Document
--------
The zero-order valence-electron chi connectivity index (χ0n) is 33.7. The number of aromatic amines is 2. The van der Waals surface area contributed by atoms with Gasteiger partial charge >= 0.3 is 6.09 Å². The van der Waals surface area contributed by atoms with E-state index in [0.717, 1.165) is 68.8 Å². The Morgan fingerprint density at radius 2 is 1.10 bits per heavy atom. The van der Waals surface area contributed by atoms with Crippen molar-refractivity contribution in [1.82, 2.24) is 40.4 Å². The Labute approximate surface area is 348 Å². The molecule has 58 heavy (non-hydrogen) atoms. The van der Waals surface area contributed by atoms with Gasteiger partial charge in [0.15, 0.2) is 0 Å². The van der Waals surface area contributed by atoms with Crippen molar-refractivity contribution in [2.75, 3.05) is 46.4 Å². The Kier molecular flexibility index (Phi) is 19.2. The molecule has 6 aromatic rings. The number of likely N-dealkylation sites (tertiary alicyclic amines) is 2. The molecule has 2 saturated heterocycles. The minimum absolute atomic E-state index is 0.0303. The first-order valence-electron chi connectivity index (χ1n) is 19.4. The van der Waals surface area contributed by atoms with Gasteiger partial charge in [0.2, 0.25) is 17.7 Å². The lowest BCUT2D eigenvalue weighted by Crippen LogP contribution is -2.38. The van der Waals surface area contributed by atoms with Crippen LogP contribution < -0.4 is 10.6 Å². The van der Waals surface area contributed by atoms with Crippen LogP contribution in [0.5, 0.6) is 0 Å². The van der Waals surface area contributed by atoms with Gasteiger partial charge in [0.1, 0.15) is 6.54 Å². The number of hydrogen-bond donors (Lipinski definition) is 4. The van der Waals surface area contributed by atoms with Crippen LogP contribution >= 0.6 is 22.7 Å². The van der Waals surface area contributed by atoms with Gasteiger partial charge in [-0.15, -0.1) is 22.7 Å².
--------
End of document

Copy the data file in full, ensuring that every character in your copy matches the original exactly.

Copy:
The zero-order valence-electron chi connectivity index (χ0n) is 33.7. The number of aromatic amines is 2. The van der Waals surface area contributed by atoms with Gasteiger partial charge >= 0.3 is 6.09 Å². The van der Waals surface area contributed by atoms with E-state index in [0.717, 1.165) is 68.8 Å². The Morgan fingerprint density at radius 2 is 1.10 bits per heavy atom. The van der Waals surface area contributed by atoms with Crippen molar-refractivity contribution in [1.82, 2.24) is 40.4 Å². The Labute approximate surface area is 348 Å². The molecule has 58 heavy (non-hydrogen) atoms. The van der Waals surface area contributed by atoms with Gasteiger partial charge in [0.15, 0.2) is 0 Å². The van der Waals surface area contributed by atoms with Crippen molar-refractivity contribution in [2.75, 3.05) is 46.4 Å². The Kier molecular flexibility index (Phi) is 19.2. The molecule has 6 aromatic rings. The number of likely N-dealkylation sites (tertiary alicyclic amines) is 2. The molecule has 2 saturated heterocycles. The minimum absolute atomic E-state index is 0.0303. The first-order valence-electron chi connectivity index (χ1n) is 19.4. The van der Waals surface area contributed by atoms with Gasteiger partial charge in [0.2, 0.25) is 17.7 Å². The lowest BCUT2D eigenvalue weighted by Crippen LogP contribution is -2.38. The van der Waals surface area contributed by atoms with Crippen LogP contribution < -0.4 is 10.6 Å². The van der Waals surface area contributed by atoms with Crippen LogP contribution in [0.5, 0.6) is 0 Å². The van der Waals surface area contributed by atoms with Gasteiger partial charge in [0.1, 0.15) is 6.54 Å². The number of hydrogen-bond donors (Lipinski definition) is 4. The van der Waals surface area contributed by atoms with Crippen LogP contribution >= 0.6 is 22.7 Å². The van der Waals surface area contributed by atoms with Gasteiger partial charge in [-0.15, -0.1) is 22.7 Å².